Hospice Centers

  • Hospice centers can use voice-to-voice communications for routine home care, but cannot use voice-to-voice communications for the telehealth face-to-face encounter requirement.

  • In answering a question regarding whether hospices can report Service Intensity Add-on (“SIA”) adjustment visits through telehealth, CMS stated that telehealth would be a part of the routine home care rate and would not rise to such add-ons. 

  • Initial assessments for hospice admission can be done via telehealth. 
Hospitals Without Walls
Health Care Providers and at-Home Patients

  • CMS noted that it expects to issue guidance soon regarding whether, under the expanded hospitals without walls initiative, a waiver can be used to treat a patient that would otherwise be at a hospital from the patient’s home.

Putting Patients over Paperwork 
Long-Term Care Facilities

  • In answering a question pertaining to the documentation required under the 1135 waiver to waive the three midnight stay requirement, CMS said blanket waivers are available when discharge may be done under three days. CMS recommends having documentation pertaining to when waivers are exercised. Additionally, CMS noted that documentation can be from either a discharging hospital or the physician.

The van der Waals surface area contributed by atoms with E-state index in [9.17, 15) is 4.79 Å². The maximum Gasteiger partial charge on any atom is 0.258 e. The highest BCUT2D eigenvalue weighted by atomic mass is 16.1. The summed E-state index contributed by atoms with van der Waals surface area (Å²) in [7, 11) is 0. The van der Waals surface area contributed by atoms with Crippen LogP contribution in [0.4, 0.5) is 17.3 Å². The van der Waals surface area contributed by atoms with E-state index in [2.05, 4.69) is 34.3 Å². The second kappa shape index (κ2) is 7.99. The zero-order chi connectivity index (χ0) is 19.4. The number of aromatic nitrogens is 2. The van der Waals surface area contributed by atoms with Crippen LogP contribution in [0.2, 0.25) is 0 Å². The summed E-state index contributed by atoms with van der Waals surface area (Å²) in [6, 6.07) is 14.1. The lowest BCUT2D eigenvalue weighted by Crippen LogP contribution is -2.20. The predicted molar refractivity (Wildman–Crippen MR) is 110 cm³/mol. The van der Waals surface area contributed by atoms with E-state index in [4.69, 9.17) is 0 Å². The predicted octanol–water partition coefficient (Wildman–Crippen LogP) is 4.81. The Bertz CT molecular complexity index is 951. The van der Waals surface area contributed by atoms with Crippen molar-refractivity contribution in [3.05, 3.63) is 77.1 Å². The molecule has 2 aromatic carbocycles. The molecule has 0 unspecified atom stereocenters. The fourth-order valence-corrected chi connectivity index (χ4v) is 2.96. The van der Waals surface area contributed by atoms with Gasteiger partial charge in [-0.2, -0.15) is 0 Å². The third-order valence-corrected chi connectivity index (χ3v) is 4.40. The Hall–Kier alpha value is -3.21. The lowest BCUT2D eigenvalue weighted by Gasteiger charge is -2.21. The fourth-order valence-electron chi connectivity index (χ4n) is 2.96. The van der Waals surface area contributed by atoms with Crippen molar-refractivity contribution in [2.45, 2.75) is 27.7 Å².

Rehabilitation Providers

  • In response to a question about CMS waiving IRF quality reporting program data, CMS stated that it will address IRF patient assessment instrument in an upcoming guidance. 
Advanced/Accelerated Payments 
  • If hospitals have received a quote from the applicable Medicare Administrative Contractor (“MAC”) regarding the advanced/accelerated payment maximum, and the hospital believes the amount from the MAC is incorrect, the hospital can send specific facility information to CMS’ mailbox at COVID-19@cms.hhs.gov. But, for Part A and Part B providers other than those covered by the Coronavirus Aid, Relief, and Economic Security Act (the “CARES Act”), to streamline the accelerated payment process, CMS will review claims history and history proceeding the COVID-19 emergency. 

  • Generally, 210 days is the maximum amount of time for a provider to repay the advanced/accelerated payment. Medicare will not make recoupments between the day the provider received the advanced/accelerated payment to day 120. At day 121, Medicare may recoup from claims payments made. Certain hospitals under the CARES Act may have up to 365 days to repay the advanced/accelerated payment.

  • CMS does not believe there is a specific CPT code pertaining to payment recoupment, instead, there will be a statement that indicates “COVID-19” as the reason for recoupment. Health care providers interested in finding out more information about this can send a question to CMS’ mailbox at COVID-19@cms.hhs.gov.
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Texas Board of Legal Specialization
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Board Certified – Health Law
Texas Board of Legal Specialization